Massage & Bodywork

January/February 2013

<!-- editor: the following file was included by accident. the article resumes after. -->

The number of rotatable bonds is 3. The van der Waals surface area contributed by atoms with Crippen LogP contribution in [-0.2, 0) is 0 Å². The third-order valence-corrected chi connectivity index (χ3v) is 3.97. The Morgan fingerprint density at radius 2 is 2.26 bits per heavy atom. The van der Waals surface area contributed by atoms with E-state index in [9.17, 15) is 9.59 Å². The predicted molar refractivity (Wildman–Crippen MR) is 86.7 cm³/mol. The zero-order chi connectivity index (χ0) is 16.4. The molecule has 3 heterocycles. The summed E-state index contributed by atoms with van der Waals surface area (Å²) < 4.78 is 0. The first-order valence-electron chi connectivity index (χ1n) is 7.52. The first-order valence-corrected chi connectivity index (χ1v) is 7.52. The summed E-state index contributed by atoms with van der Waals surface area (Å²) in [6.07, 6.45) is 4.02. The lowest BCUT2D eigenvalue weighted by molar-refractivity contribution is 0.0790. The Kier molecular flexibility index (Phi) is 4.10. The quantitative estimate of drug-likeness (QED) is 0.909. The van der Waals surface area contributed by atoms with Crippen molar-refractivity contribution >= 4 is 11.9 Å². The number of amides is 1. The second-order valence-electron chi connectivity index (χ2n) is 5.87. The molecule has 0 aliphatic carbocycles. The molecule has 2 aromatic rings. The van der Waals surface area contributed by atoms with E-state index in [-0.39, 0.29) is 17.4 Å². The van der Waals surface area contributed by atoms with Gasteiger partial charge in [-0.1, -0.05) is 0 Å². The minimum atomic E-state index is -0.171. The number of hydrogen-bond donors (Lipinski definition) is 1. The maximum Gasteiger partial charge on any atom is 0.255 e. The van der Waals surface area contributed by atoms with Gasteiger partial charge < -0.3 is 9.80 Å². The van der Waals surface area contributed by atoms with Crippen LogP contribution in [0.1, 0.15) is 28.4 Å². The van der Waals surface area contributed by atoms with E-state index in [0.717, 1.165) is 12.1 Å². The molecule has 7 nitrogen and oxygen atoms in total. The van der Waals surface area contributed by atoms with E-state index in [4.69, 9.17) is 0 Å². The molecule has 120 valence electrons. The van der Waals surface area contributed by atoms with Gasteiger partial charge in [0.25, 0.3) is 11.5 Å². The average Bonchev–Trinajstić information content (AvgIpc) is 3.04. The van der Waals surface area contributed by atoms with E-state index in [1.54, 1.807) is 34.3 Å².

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Government Relations By Jean Robinson Social Media and Ethical Standards Social media is a great way to promote your business or share information about the benefits of massage with clients or prospective clients, but are you practicing good client privacy protocols when you do so? What You Say Matters It stands to reason, if licensed practitioners continue to increase their use of social media, it's likely that regulatory boards will start to monitor these public conversations to some degree to ensure practitioners uphold a professional image, maintain professional boundaries, and ensure client confidentiality and privacy. ABMP's Code of Ethics regarding commitment to confidentiality is a good standard to follow: I will keep client communication and information confidential and will not share client information without the client's written consent, within the limits of the law. I will ensure every effort is made to respect a client's right to privacy and provide an environment where personal health-related details cannot be overheard or seen by others. Social Media Guidelines for Your Practice Do you have a written social media policy for you and your employees or independent contractors? If not, maybe it's time to adopt one. Involve your staff in the development of these policies and procedures. Put the policies in writing and distribute a copy to each of your employees and independent contractors. Require that they read it and comply with it. The policies should: • xplain appropriate use of social media platforms. E • learly define how information posted there will be used. C • rohibit posting any information of a sexual nature. P • Never post information that could identify a specific client. • pecify what degree of privacy can be expected. S • tate clearly that these forums are not to be used for personal S medical or health advice. Jean Robinson is ABMP's director of government relations. To get the latest updates on all legislative and regulatory activities affecting the world of massage and bodywork, visit www.abmp.com. DS 4 January February 2013 Social Media Guidelines to Follow The same rules regarding client privacy that apply to everything else you do in health care should also apply to social media activities. Here are some guidelines: 1. e professional at all times. What B you say on Facebook to friends is not necessarily appropriate for your business. Build different profile pages: one for business and one for personal use. 2. se professional, clear, and audienceU appropriate terminology on your business page. 3. ever make any statement that could be N interpreted as sexual in any way. 4. o not use social media to share any D health information that could be linked to an individual client, such as names, pictures, or physical descriptions, without the client's consent. 5. f you feel that comments or questions I on your social media platform are becoming too personal, take them offline and call the client to complete the conversation. Clients don't necessarily know boundaries, and they don't have to actually complain or even feel as if their rights were violated for a regulatory board to discipline a practitioner for ethical violations. 6. void possible conflicts of interest, such A as making unsupported claims about a product you're selling or repeatedly promoting specific health products. 7. void statements that have the potential A to call into question whether you are working within your scope of practice or that you dispute existing medical knowledge or guidelines.

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